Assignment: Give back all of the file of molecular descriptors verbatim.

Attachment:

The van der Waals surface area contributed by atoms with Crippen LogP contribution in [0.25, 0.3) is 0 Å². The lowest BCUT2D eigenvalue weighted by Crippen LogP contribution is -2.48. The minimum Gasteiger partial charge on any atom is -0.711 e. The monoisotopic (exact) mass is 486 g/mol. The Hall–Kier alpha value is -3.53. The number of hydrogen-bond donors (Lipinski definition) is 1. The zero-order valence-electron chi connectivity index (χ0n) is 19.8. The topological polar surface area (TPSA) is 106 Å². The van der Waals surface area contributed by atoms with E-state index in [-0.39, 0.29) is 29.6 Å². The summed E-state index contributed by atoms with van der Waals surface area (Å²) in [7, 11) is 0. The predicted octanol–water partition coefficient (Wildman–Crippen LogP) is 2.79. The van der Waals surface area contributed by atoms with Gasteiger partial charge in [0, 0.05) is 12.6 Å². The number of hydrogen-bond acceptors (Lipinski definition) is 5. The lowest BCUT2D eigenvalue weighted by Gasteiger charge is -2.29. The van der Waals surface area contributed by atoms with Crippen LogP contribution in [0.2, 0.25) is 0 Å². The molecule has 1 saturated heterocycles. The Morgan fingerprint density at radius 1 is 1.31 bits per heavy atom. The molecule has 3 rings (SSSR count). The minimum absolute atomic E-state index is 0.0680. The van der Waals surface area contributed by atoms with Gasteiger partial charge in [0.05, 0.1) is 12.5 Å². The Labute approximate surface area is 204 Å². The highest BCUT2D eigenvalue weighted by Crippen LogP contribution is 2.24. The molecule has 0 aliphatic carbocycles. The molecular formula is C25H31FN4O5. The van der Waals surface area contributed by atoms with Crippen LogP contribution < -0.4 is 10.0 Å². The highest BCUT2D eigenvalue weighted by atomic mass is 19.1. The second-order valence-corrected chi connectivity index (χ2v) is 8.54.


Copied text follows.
The van der Waals surface area contributed by atoms with Crippen LogP contribution in [0.25, 0.3) is 0 Å². The lowest BCUT2D eigenvalue weighted by Crippen LogP contribution is -2.48. The minimum Gasteiger partial charge on any atom is -0.711 e. The monoisotopic (exact) mass is 486 g/mol. The Hall–Kier alpha value is -3.53. The number of hydrogen-bond donors (Lipinski definition) is 1. The zero-order valence-electron chi connectivity index (χ0n) is 19.8. The topological polar surface area (TPSA) is 106 Å². The van der Waals surface area contributed by atoms with E-state index in [-0.39, 0.29) is 29.6 Å². The summed E-state index contributed by atoms with van der Waals surface area (Å²) in [7, 11) is 0. The predicted octanol–water partition coefficient (Wildman–Crippen LogP) is 2.79. The van der Waals surface area contributed by atoms with Gasteiger partial charge in [0, 0.05) is 12.6 Å². The number of hydrogen-bond acceptors (Lipinski definition) is 5. The lowest BCUT2D eigenvalue weighted by Gasteiger charge is -2.29. The van der Waals surface area contributed by atoms with Crippen LogP contribution in [0.2, 0.25) is 0 Å². The molecule has 1 saturated heterocycles. The Morgan fingerprint density at radius 1 is 1.31 bits per heavy atom. The molecule has 3 rings (SSSR count). The minimum absolute atomic E-state index is 0.0680. The van der Waals surface area contributed by atoms with Gasteiger partial charge in [0.05, 0.1) is 12.5 Å². The Labute approximate surface area is 204 Å². The highest BCUT2D eigenvalue weighted by Crippen LogP contribution is 2.24. The molecule has 0 aliphatic carbocycles. The molecular formula is C25H31FN4O5. The van der Waals surface area contributed by atoms with Crippen LogP contribution < -0.4 is 10.0 Å². The highest BCUT2D eigenvalue weighted by atomic mass is 19.1. The second-order valence-corrected chi connectivity index (χ2v) is 8.54.